What do you use to edit?
Audacity. It's a free program that offers basic editing tools. You're able to combine different things, like if you have a song you need to use and don't have a soundboard, Audacity allows you to merge different audio files, take out background noise and just cleans it up and makes everything sound better. I don't even know how to fully use it and I make myself sound passably professional.

What platform would you recommend people to upload their podcast to?
Soundcloud. Get a Soundcloud account. From uploading on there you can get your podcast up on iTunes, Google Play, Stitcher, and any other podcast listening app. How do you go about that? That is unfortunately unknown to me as I do not set it up. Snarfkris did it for me. But there are tutorials online, you just have to summon your Google-fu.

How long does it take you to complete a podcast, from start to publish?
Ho, ho, ho, ho. (*this is where I, the interviewer, noticed how remarkably similar Billiam's laugh is to Santa's expression of glee. Interesting.*) If I have a full night dedicated to it and I'm able to stay focused e.i. no distractions, 2-3 nights of 3 hours a night. The problem is.. distractions. But keep in mind that I base my estimate on a podcast that I do by myself where I have to do research prior to recording. and I'm the only one editing. When I allow for distractions it takes 4-5 days of an hour or so a night. This is on average. I'm working on intro music for each of my segments, like news and new trailers, so I don't take that into account.

Does the time differ depending on how many movies are coming out, seen as your podcast is based solely on the releases?
Yes. And also how interested I am in the movies. Episode 34, I believe it was, was one of the shorter ones. Because there were a lot of just bad looking movies coming out. And then thus, the more good movies coming out the longer it will take. Like episode 35 had Chips, Life, And Power Rangers. All movies I wanted to see. More recently the week of April 7th had 16 films and that episode took about an hour.

Do you think it's necessary to have a rough script?
It depends on the kind of podcast you have. For Future Flicks, because I'm by myself, I have lengthy notes. I'll still come up with stuff on the spot and you know, shoot off the cuff but I need help keeping myself on track because I don't have somebody else to check me. But if you have a bigger podcast with more than one host, I suggest just basic notes. Like just naming the topics for different parts of the show and that's it. I know that The SomewhatNerdy Radio and the Watch Your Mouth podcasts just have topics and the fun of listening to them comes from their banter. For me, I need a little more than that. I have no one to play off of so I need more notes.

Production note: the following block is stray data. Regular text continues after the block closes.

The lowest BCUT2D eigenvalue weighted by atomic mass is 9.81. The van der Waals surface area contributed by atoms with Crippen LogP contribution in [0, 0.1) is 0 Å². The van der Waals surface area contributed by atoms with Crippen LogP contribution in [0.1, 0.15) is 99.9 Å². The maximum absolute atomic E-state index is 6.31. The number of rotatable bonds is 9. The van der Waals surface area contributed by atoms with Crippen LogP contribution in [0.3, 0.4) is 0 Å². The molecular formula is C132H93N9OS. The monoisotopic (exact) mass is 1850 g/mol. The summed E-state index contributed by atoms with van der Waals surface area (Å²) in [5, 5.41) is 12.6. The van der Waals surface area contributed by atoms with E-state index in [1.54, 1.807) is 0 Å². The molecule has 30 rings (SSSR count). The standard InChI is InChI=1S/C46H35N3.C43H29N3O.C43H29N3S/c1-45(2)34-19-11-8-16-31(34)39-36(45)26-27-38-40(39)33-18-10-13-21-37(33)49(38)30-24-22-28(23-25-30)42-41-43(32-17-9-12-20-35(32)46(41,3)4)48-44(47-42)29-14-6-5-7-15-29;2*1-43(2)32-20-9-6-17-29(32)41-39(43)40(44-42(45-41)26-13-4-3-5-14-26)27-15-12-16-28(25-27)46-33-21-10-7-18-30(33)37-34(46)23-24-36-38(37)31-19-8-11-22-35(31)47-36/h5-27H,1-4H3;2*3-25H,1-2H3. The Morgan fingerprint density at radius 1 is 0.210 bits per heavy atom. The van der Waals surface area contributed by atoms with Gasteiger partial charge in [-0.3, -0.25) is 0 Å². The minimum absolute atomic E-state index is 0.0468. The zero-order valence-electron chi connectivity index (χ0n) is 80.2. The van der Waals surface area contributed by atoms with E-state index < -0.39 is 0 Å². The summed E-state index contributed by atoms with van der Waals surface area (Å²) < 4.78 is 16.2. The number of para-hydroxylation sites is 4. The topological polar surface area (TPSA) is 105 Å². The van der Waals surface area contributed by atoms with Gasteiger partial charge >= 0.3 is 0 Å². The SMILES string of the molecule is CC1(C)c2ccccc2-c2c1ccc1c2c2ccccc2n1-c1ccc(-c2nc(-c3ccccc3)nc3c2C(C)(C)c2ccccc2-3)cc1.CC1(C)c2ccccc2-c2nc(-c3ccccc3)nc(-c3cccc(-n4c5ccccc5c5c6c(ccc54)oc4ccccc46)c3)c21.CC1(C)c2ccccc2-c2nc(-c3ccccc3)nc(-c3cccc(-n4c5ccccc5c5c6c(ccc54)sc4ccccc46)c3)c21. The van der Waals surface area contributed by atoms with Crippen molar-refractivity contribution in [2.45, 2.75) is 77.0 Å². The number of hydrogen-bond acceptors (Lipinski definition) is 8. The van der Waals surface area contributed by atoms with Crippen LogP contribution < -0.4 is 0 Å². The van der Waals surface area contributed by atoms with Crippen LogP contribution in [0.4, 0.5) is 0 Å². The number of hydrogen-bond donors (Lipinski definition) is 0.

Do you think you need more than that because you're afraid making mistakes?
That's why I do such heavy research. Even if I know a certain actor has worked with someone else before I'll still double check. Because despite my awesome outward appearance, I do make mistakes.

Yeah, right. I also need more because the internet is unreliable as a source.

Doesn't that make it difficult when your podcast is based off of things you see solely online?
Yes, but that's why I check different sources. IMDB is most often accurate but there are discrepancies between the website and the app. So I'll double check the movie on the IMDB site, the app, Reddit and any other source.

Do you think having guests on your regular series is a good or bad idea? As in friends or whatnot.
Well, the next goal I have is to get guests on the show. Friends would be easy, but what I want is actual interviews with people in the industry. I'm not going to aim for Matt Damon right away, I don't think my heart would take it if he said no or yes. But just anyone I can get, the problem is I don't know how to start. A coworker of mine at my day job used to be a movie critic for a local paper. I want to interview him.

An interview as a segment in your weekly Future Flicks, or a different podcast all together?
Included in Future Flicks. A part of the podcast as a whole. Just a few questions about their projects. I believe people, even small time people, would be more willing to say yes if they got to plug their project.

How would the interview process work?
Not too sure. But when I can sustain myself off the podcast and my nerdy ramblings, I'd like to have a studio, even just a tiny office in some building somewhere. Or even a private place at home. Somewhere I can record with a better set up so people could Skype in or visit for interviews. Right now I'm recording in my room and I can't really say: “Hey movie industry person, come to a small town in central California and sit in my room while I interview you!”

Cool. Speaking of, what's next for Future Flicks, do you have any new podcast series that you're currently working towards?
Yeah, my friend Walker and I are working on a series of Let's Plays that we will put on Youtube but will also have a podcast review that will go alongside it. And also a couple different friends and I want to start doing themed Movie Nights. Like do all of the Die Hard's, or go down every movie Ewan McGregor has been in. Stuff like that. And then we'd watch the movies and discuss them.